We were reunited with the fellows in Langley at the end of September. They had made a quick trip to Kelowna to stay with Mark’s Dad for a few days while he got a pacemaker implanted. It was definitely God’s timing as they were on their way to Langley when they got the call that Fritz was being flown to Kelowna for an emergency surgery. It was easy to reroute to Kelowna on the way down from Prince George and spend a few days with Grandpa while he had his surgery.
My gracious cousin, Joanne, and her husband Mick, hosted us in Langley for over two weeks as we sorted out the last few homeschooling, insurance, banking, car and Moho repair, and health issues before we left the country. Mark had been having a lot of roaming arthritic pain and a nerve root irritation radiating into his right arm. We were grateful for a quick referral to a rheumatologist in Vancouver from a young doctor on Haida Gwaii. We were concerned about rheumatoid arthritis, but all of his tests were negative and the specialist felt it was more of a poly-myalgic rheumatica. Thankfully he has been able to manage his symptoms with over the counter anti-inflammatories.
It was awesome to have a break from the motor home before heading south down the west coast. We all appreciated having our own bedrooms and lots of space in the backyard and house after sharing the 30 ft. motor home space for two months. We were treated to lattes and yummy treats, a giant hot tub, a tennis court, and a weekend at the beach house on Whitby Island. My Mom flew down for a weekend to visit with us and we walked/biked the sea wall at Stanley Park together.
There were many family meals with my Aunt Ella and cousins as well as a “Fly over Canada” night that my Aunt insisted on taking us to. This meant we could take the “drive across Canada” off of our itinerary 😉 I am so thankful for this time we had together as my 84 year old Auntie had a massive stroke and passed away on January 31, 2017. I often walked across the pasture to visit her as a child in Saskatchewan and she drove me all over Vancouver looking for a wedding dress 26 years ago. She was larger than life, generous beyond measure, hard working and adventurous. Her legacy of how to age with grace, beauty and resilience has been an incredible example to me.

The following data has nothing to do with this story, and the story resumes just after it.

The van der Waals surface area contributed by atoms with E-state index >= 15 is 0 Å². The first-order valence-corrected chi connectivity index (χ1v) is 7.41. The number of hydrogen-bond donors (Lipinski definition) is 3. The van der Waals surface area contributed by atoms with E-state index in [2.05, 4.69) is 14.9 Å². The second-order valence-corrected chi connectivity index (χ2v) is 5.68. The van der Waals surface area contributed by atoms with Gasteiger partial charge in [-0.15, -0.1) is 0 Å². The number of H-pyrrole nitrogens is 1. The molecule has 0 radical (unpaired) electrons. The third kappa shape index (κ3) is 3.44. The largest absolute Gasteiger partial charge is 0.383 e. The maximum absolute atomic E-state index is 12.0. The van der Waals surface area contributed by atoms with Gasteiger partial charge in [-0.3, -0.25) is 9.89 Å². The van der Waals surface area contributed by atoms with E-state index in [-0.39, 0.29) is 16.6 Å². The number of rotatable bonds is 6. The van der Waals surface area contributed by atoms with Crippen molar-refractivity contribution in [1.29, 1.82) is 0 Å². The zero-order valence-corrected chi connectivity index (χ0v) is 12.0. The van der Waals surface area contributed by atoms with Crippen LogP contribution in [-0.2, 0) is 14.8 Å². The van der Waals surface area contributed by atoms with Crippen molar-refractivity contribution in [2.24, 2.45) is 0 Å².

Our drive around the Olympic Peninsula and down the Washington-Oregon coast was rather wet. Originally we had planned to be heading south in mid September, but because of several issues our departure was delayed until mid October. Highlights were the Redwoods, Canon Beach, Scenic Capes, Tillimook Cheese Factory, the Columbia Gorge, and an NBA game in Portland. The rugged, wild pacific coast did not disappoint us in all of its glory. Narrowly escaping two tornadoes that touched down a few km from where we were travelling made us very grateful for safety on our journey and kept the trip exciting.
Near the end of October we crossed the border to California where the classic California scenes soon became apparent. The sun came out and we started passing VW vans driven by long haired surf dudes with surfboards attached to the roofs. I’m not sure if it was my imagination or not, but I’m pretty sure I heard the Beach Boys blaring from their boom boxes. We camped at many beautiful State Parks on beaches along the coast. Getting through San Francisco and Los Angeles safely was one of our main concerns as we made our way down the number one. Mark spent many hours researching what the best route and time of day was to pass through these two large cities in a 30ft. motor home towing a 16ft. car. We decided to unhook the car and drive through separately. Mark and Luke bravely navigated through both cities without an incident.
After a stop at the Monterey Bay Aquarium (we saw Dori’s kelp forest home from “Finding Dori”) ,an amazing place to visit, we headed on to San Diego. We were content to stay put for several weeks in Encinitas, a small surf town outside of San Diego. The kids rented wet suits and surf boards to try surf lessons with a local legend, Matt. He got the kids standing up on their boards on their first lesson. They swallowed a lot of salt water, but were proud of their progress over a few days. Like skiing, there are many levels of competency with surfing as well as a whole bunch of etiquette to learn. The kids learned a lot trying to read the waves and figure out the timing. The waves were always changing and each beach could be very different at any given time on any given day. We relied on the local 7-10 year olds to show us the safest places to catch the waves.
Everyone was happy to see some familiar faces from home when we met up with the Pitaoulis crew. We spent one weekend at a campground with Kirk and Kerilyn Pitaoulis and their kids. Our gang had a blast surfing and playing ping pong with them. Later in the week the Van de Kemps arrived and we all gathered for a few meals together. The Van de Kemps were given the low down on the Zehnderprise and we passed the torch (keys) to them to start the return voyage home. It was a sad farewell to the Zehnderprise, which had been our home for so many months, but we knew it was in good hands. Aaron’s Dad drove us to the airport with our pared-down gear (carry on backpacks) and we waved good-bye to begin the next part of our adventure.